By the fall of 2014, Maan had had enough—he decided to run away again, but this time, with his wife and children.
It was 600 kilometres north from As-Suwayda to the border of Turkey. Before the war, the journey would have taken seven hours; now, with 27 checkpoints blocking the way, it would take 33 hours.
Maan travelled under an assumed identity. He knew that if he were caught deserting again, there would be no second chances, no prison even—he would be executed. But, miraculously, they made it through every checkpoint and across the border.
“I think there was an angel covering us,” Maan says. “Every time they looked at my ID card at the checkpoints, none of them really compared the picture and my face, to see they didn’t match. I felt like I was protected.”
“Go to Antioch”
Once in Turkey, the Dabbaghs planned to go to one of the larger cities. The day before they crossed the border, however, Maan was sent in a different direction.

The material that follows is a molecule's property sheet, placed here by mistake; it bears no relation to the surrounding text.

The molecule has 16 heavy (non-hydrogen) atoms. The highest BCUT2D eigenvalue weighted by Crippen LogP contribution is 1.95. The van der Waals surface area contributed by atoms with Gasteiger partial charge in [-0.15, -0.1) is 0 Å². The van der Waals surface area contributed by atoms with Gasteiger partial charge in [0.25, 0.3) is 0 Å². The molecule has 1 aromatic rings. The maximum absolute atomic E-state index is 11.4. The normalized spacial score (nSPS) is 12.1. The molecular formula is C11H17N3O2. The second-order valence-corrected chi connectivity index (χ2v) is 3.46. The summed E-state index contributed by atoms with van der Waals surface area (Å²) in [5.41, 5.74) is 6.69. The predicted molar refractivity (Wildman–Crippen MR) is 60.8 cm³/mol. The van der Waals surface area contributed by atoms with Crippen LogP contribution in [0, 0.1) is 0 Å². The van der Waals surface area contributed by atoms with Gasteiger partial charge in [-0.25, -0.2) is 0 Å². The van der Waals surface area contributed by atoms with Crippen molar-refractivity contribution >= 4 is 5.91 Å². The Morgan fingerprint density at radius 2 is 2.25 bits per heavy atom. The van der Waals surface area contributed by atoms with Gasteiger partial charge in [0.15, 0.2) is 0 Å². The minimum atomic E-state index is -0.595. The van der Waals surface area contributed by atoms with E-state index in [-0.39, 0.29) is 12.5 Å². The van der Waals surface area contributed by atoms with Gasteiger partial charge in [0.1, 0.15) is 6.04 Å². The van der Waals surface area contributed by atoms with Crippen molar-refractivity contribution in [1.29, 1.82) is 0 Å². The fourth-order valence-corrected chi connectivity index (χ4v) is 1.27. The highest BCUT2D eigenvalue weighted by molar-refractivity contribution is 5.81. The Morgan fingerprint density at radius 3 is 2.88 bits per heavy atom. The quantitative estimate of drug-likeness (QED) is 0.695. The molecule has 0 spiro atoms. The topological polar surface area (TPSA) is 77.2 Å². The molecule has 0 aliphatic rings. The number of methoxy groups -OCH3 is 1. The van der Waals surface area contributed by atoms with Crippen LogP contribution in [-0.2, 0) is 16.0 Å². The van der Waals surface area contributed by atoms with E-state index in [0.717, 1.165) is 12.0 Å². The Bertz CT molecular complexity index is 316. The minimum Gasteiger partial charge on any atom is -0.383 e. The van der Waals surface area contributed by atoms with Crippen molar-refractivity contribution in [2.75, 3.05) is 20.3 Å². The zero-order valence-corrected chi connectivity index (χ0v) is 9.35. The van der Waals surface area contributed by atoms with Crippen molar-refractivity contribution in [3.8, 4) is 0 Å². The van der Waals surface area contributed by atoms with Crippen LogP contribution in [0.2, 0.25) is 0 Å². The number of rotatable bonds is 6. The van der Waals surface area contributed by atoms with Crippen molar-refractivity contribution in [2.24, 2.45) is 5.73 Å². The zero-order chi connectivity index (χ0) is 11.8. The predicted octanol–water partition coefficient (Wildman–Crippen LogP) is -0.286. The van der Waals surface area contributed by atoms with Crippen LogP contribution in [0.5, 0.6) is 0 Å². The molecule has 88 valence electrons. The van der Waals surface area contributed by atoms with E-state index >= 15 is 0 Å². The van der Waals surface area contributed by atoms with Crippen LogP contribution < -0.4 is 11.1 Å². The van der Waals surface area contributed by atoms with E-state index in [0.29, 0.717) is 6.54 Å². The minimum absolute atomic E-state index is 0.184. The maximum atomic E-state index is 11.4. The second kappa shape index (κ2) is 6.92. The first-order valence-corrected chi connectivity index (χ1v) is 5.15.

“A voice came to me and said, ‘Maan, go to Antioch,’ ” he recalls. “I said, ‘Why?’ and the voice repeated, ‘Maan, go to Antioch,’ a second and then a third time.”
Maan and Marwah decided to follow the voice to Antioch, and soon found an apartment there. The day after they moved in, two men visited the building—a Turkish man and a Korean pastor, who invited the family to church. They took him up on the invitation, even though Maan and Marwah were never particularly religious—Maan considered himself an agnostic, while Marwah was raised Roman Catholic.